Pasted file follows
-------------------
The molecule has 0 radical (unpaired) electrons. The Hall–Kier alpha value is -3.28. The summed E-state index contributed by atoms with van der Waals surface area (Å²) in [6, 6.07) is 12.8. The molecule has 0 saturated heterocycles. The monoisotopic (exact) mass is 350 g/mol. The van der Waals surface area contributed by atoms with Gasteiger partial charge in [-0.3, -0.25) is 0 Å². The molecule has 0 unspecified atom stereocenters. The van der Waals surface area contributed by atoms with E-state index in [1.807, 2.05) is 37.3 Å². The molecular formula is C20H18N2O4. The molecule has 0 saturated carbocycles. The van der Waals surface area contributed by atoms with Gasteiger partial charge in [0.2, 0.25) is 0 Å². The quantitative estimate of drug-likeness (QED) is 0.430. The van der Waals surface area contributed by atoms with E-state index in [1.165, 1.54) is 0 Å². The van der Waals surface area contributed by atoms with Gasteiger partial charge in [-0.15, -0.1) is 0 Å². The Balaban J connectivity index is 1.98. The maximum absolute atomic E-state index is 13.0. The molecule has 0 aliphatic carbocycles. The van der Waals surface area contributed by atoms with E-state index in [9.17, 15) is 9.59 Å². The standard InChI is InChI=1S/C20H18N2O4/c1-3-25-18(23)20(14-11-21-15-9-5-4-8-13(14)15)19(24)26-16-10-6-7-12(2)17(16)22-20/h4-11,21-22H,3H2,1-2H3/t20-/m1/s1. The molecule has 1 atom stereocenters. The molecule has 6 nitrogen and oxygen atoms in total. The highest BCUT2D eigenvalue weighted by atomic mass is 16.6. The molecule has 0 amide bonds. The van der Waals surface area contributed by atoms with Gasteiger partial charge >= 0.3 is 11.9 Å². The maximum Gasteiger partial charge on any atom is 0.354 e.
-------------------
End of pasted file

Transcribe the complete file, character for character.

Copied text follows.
The molecule has 0 radical (unpaired) electrons. The Hall–Kier alpha value is -3.28. The summed E-state index contributed by atoms with van der Waals surface area (Å²) in [6, 6.07) is 12.8. The molecule has 0 saturated heterocycles. The monoisotopic (exact) mass is 350 g/mol. The van der Waals surface area contributed by atoms with Gasteiger partial charge in [-0.3, -0.25) is 0 Å². The molecule has 0 unspecified atom stereocenters. The van der Waals surface area contributed by atoms with E-state index in [1.807, 2.05) is 37.3 Å². The molecular formula is C20H18N2O4. The molecule has 0 saturated carbocycles. The van der Waals surface area contributed by atoms with Gasteiger partial charge in [0.2, 0.25) is 0 Å². The quantitative estimate of drug-likeness (QED) is 0.430. The van der Waals surface area contributed by atoms with E-state index in [1.165, 1.54) is 0 Å². The van der Waals surface area contributed by atoms with Gasteiger partial charge in [-0.15, -0.1) is 0 Å². The Balaban J connectivity index is 1.98. The maximum absolute atomic E-state index is 13.0. The molecule has 0 aliphatic carbocycles. The van der Waals surface area contributed by atoms with E-state index in [9.17, 15) is 9.59 Å². The standard InChI is InChI=1S/C20H18N2O4/c1-3-25-18(23)20(14-11-21-15-9-5-4-8-13(14)15)19(24)26-16-10-6-7-12(2)17(16)22-20/h4-11,21-22H,3H2,1-2H3/t20-/m1/s1. The molecule has 1 atom stereocenters. The molecule has 6 nitrogen and oxygen atoms in total. The highest BCUT2D eigenvalue weighted by atomic mass is 16.6. The molecule has 0 amide bonds. The van der Waals surface area contributed by atoms with Gasteiger partial charge >= 0.3 is 11.9 Å². The maximum Gasteiger partial charge on any atom is 0.354 e.